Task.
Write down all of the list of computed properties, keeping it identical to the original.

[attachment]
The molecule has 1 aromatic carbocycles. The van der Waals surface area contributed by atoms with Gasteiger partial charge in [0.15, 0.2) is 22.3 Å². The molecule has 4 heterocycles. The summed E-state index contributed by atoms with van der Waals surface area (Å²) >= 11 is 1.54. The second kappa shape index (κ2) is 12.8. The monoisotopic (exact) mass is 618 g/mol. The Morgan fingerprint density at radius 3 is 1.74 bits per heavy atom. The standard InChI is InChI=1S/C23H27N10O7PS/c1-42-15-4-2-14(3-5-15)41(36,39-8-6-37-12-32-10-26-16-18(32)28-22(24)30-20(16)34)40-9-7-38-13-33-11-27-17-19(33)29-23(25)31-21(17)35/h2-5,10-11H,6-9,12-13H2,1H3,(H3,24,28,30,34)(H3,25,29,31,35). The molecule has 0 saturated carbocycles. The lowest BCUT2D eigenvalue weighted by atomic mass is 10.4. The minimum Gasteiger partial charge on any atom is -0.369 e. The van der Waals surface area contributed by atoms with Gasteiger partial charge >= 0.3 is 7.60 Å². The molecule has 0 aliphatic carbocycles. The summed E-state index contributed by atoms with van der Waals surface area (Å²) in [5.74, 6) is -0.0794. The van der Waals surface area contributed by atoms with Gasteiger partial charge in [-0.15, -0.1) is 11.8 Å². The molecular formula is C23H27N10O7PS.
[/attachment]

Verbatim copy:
The molecule has 1 aromatic carbocycles. The van der Waals surface area contributed by atoms with Gasteiger partial charge in [0.15, 0.2) is 22.3 Å². The molecule has 4 heterocycles. The summed E-state index contributed by atoms with van der Waals surface area (Å²) >= 11 is 1.54. The second kappa shape index (κ2) is 12.8. The monoisotopic (exact) mass is 618 g/mol. The Morgan fingerprint density at radius 3 is 1.74 bits per heavy atom. The standard InChI is InChI=1S/C23H27N10O7PS/c1-42-15-4-2-14(3-5-15)41(36,39-8-6-37-12-32-10-26-16-18(32)28-22(24)30-20(16)34)40-9-7-38-13-33-11-27-17-19(33)29-23(25)31-21(17)35/h2-5,10-11H,6-9,12-13H2,1H3,(H3,24,28,30,34)(H3,25,29,31,35). The molecule has 0 saturated carbocycles. The lowest BCUT2D eigenvalue weighted by atomic mass is 10.4. The minimum Gasteiger partial charge on any atom is -0.369 e. The van der Waals surface area contributed by atoms with Gasteiger partial charge >= 0.3 is 7.60 Å². The molecule has 0 aliphatic carbocycles. The summed E-state index contributed by atoms with van der Waals surface area (Å²) in [5.74, 6) is -0.0794. The van der Waals surface area contributed by atoms with Gasteiger partial charge in [-0.15, -0.1) is 11.8 Å². The molecular formula is C23H27N10O7PS.